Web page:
It's not just Lauren Boebert. Surveillance cameras are watching you in theaters too.

It's not just Lauren Boebert. Surveillance cameras are watching you in theaters too.
Rep. Lauren Boebert's caught-on-camera moment shouldn't come as a surprise.manusapon kasosod/Getty Images; Drew Angerer/Getty Images
  • By some estimates, there are tens of millions of surveillance cameras in the United States.
  • So it's no surprise that Rep. Lauren Boebert was caught vaping and getting handsy with a date at a Denver theater last week.

Surveillance cameras seem like they're everywhere — probably because they are.

There are tens of millions of surveillance cameras in the United States alone, by some estimates, with some of the most populated cities in the country more heavily surveilled than others.

So it's no surprise that security cams set up at a Denver, Colorado, theater captured GOP Rep. Lauren Boebert last week vaping and being fondled by her date during a performance of the "Beetlejuice" musical before the two were booted from the venue.

But it's not just Boebert who could get caught on tape in an embarrassing situation.

CCTV cameras at theaters, retail stores, shopping malls, stadiums, other venues, and even traffic intersections across the country and beyond are watching you too.


"In most parts of the United States, CCTV cameras have proliferated over the past few decades," Dr. Bryce Peterson, a senior research scientist for the nonprofit CNA organization, told Insider.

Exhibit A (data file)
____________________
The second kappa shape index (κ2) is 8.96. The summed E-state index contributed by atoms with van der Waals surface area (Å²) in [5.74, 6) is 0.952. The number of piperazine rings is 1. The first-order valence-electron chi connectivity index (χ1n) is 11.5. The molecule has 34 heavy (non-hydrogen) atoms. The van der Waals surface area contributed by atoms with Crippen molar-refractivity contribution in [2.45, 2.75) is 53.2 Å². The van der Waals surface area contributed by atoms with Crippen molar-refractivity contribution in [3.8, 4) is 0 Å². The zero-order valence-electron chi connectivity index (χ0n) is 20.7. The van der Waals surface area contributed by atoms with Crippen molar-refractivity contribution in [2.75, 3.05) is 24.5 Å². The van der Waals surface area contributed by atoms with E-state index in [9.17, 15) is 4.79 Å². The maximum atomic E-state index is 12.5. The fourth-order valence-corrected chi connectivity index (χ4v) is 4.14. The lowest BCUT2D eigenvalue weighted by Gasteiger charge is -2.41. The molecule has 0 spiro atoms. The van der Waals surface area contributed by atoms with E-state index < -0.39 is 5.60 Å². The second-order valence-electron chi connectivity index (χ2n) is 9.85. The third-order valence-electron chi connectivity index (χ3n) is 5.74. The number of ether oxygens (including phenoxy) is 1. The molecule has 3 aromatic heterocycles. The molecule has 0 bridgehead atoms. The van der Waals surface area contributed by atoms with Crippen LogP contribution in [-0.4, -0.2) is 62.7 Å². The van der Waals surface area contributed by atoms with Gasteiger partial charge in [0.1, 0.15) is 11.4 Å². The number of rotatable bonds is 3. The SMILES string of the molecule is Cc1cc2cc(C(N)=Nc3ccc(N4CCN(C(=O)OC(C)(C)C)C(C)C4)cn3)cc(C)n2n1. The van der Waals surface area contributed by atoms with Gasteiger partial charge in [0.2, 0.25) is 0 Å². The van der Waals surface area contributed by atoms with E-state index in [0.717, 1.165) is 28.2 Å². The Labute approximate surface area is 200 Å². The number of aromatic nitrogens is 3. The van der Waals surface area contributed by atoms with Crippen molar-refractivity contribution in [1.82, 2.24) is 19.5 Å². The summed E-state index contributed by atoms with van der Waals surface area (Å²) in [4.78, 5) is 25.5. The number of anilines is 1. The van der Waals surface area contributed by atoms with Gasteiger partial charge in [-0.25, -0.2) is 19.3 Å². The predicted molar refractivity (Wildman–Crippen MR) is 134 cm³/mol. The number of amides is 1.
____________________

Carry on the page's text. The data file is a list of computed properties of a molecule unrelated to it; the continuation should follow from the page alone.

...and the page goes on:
There could be up to 100 million surveillance cameras in the US

Peterson, an adjunct professor at New York's John Jay College of Criminal Justice, said that there could be up to 100 million surveillance cameras in the US, but it's impossible to say for sure because "many public and private entities own and deploy their own surveillance systems."

"That said, most public locations and private venues have at least some CCTV cameras that they maintain," Peterson said, adding that "it is not surprising" that an establishment like Denver's Buell Theater — where the Boebert incident unfolded — had such cameras.

Peterson noted, "Most businesses, especially those where retail theft or other types of crimes are prevalent, have CCTV. In these places, it is likely people are being recorded."

Boebert and her date were kicked out of the Buell Theater during the September 10 "Beetlejuice" performance after the Colorado congresswoman was accused of disruptive behavior, which included vaping and loud singing.


In the aftermath of the incident, high-quality surveillance footage emerged showing Boebert vaping as well as she and her date getting handsy with each other in their seats.

'You are always under surveillance

Denver Arts & Venues, the city and county agency that operates the Buell Theater, would not comment to Insider on its security arrangements and cameras, but said "such equipment is standard security protocol in many venues."

Washington DC's Kennedy Center, for example, told Insider that the nearly 2,500-seat venue "utilizes visible and unseen security measures," including surveillance cameras, "to ensure the safety and security of our guests, artists, and staff."

The famed Radio City Music Hall in New York City uses facial recognition technology among its various security measures, as Insider has previously reported.

The venue previously used that technology to deny a lawyer entry into a Rockettes show.


MSG Entertainment, which owns the 6,000-seat venue as well as Madison Square Garden and the Chicago Theatre, declined to comment on its venues' security arrangements for this story.

One thing is for certain, according to retired New York Police Department officer and safety and security expert Bill Stanton — the public is "always being watched" by some type of surveillance.

"Between Ring cameras, security cameras, store cameras, red light cameras, cameras on the highway, you are always under surveillance," Stanton, who authored the book, "Prepared Not Scared," told Insider. "We always talk about fear of 'Big Brother' watching. 'Big Brother' is here and it's not going anywhere."